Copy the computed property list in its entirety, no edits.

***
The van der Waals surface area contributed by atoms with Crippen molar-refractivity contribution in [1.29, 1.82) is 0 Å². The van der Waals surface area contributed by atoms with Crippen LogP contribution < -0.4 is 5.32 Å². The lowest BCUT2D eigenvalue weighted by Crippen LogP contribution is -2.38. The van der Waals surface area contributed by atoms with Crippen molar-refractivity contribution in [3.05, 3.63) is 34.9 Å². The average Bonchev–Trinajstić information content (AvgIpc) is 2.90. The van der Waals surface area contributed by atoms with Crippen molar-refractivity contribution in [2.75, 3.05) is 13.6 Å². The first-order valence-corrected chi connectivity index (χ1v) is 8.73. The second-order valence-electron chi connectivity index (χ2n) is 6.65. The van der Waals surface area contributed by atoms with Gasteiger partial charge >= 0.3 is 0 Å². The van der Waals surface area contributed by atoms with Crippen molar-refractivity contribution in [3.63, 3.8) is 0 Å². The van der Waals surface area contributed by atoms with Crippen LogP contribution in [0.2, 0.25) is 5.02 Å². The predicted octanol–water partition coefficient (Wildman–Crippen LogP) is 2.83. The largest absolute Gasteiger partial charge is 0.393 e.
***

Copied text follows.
The van der Waals surface area contributed by atoms with Crippen molar-refractivity contribution in [1.29, 1.82) is 0 Å². The van der Waals surface area contributed by atoms with Crippen LogP contribution < -0.4 is 5.32 Å². The lowest BCUT2D eigenvalue weighted by Crippen LogP contribution is -2.38. The van der Waals surface area contributed by atoms with Crippen molar-refractivity contribution in [3.05, 3.63) is 34.9 Å². The average Bonchev–Trinajstić information content (AvgIpc) is 2.90. The van der Waals surface area contributed by atoms with Crippen molar-refractivity contribution in [2.75, 3.05) is 13.6 Å². The first-order valence-corrected chi connectivity index (χ1v) is 8.73. The second-order valence-electron chi connectivity index (χ2n) is 6.65. The van der Waals surface area contributed by atoms with Gasteiger partial charge >= 0.3 is 0 Å². The van der Waals surface area contributed by atoms with Crippen molar-refractivity contribution in [3.63, 3.8) is 0 Å². The van der Waals surface area contributed by atoms with Crippen LogP contribution in [0.2, 0.25) is 5.02 Å². The predicted octanol–water partition coefficient (Wildman–Crippen LogP) is 2.83. The largest absolute Gasteiger partial charge is 0.393 e.